May 14, 2006
Mumbo Jumbo Will Hodoo Youby
Let me make a case for daily newspapers, even as I make it online. The undeniable advantages of newspapers' professional approach have been broached here, namely, that a critic must acquire authority not just claim it, that there are filtering mechanisms, i.e. editing, insuring some measure of accuracy and seriousness, that, in short, not everybody is a critic. But there is more. Daily newspapers are a medium unlike any other. After deliberation, a newspaper decides what chunk of news -- very broadly defined since it includes features -- is worth enveloping in a finite number of columns, the old news that's fit to print, a commonplace, yes, but one that can be wisely applied. And the newspaper reader makes no direct choices. This would seem to contradict the democratic impulses that elicit so much praise for the Internet. So be it. Democracy is a great thing... in government. Other institutions work best under other rules. As a reader, I don't want to choose what news is fit to print; I want to read the damn news. Which brings us to arts journalism. The very messy nature of American newspaper journalism is one of its virtues. We don't demand a bureaucratized certification process -- you don't have to belong to a journalists institute, pass a journalism board exam or even have gone to j school to be a journalist. But we do demand proved expertise and that is something each newspaper decides on its own. Like so many great American institutions it is a mix of free market democracy and the rigor of tradition. Fine. The trouble is that something has gone terribly wrong in American journalism. It is bogged down in rules and traditions that are actually relatively new but are applied as if they were gospel truths. Objectivity, Joe Horowitz's hobby horse, is one of them. It isn't just that objectivity is a questionable, dismissable really, philosophical position. It's that objectivity is barely a factor in the arts, so how can we expect it in arts journalism? (Accuracy is another matter.) Passion is most definitely a component of the arts and, therefore, of the impulse of arts journalism. Enter the bloggers, all passion all the time. What the amateur critics of the blogosphere prove is the need for that passion, which I would translate as the need for a new paradigm in arts journalism -- and in journalism in general. Perhaps I am sadly mistaken and out of step with "young" sensitivities, but I read print journalism when I was "young" and got fired up by it. And I've lived long enough to be skeptical about "new media." Beware of juju words and juju trends and juju technologies or you might wind up buying 8-track tapes on eBay.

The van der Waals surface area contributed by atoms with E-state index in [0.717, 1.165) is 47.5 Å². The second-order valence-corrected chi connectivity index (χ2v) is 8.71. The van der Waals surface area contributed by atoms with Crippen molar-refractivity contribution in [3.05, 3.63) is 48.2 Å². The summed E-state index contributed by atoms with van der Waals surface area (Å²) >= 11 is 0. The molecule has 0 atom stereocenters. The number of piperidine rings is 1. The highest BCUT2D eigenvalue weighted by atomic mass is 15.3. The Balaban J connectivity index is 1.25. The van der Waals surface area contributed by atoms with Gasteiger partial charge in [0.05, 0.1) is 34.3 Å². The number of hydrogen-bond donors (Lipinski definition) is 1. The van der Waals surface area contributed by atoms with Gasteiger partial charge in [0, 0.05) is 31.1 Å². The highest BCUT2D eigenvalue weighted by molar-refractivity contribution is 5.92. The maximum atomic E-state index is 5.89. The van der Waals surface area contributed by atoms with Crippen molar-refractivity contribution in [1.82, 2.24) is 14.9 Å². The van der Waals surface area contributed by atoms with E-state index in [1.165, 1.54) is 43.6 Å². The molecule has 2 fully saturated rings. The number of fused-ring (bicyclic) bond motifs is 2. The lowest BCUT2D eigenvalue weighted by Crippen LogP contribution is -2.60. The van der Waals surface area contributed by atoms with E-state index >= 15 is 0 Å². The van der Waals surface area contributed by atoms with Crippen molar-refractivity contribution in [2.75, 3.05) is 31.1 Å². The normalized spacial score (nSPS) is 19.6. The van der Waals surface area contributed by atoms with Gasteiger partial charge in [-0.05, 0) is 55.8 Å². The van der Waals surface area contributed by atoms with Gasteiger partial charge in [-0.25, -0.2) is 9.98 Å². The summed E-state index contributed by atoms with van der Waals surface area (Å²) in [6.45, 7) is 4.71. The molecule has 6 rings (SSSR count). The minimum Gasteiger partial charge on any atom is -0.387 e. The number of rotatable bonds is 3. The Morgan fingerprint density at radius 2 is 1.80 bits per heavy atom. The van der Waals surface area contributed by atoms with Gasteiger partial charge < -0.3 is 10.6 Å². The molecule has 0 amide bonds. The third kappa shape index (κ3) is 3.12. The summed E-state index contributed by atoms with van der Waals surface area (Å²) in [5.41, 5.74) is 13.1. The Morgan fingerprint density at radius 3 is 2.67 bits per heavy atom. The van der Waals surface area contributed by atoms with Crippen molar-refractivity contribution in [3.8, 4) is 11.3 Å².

Posted by at May 14, 2006 9:02 PM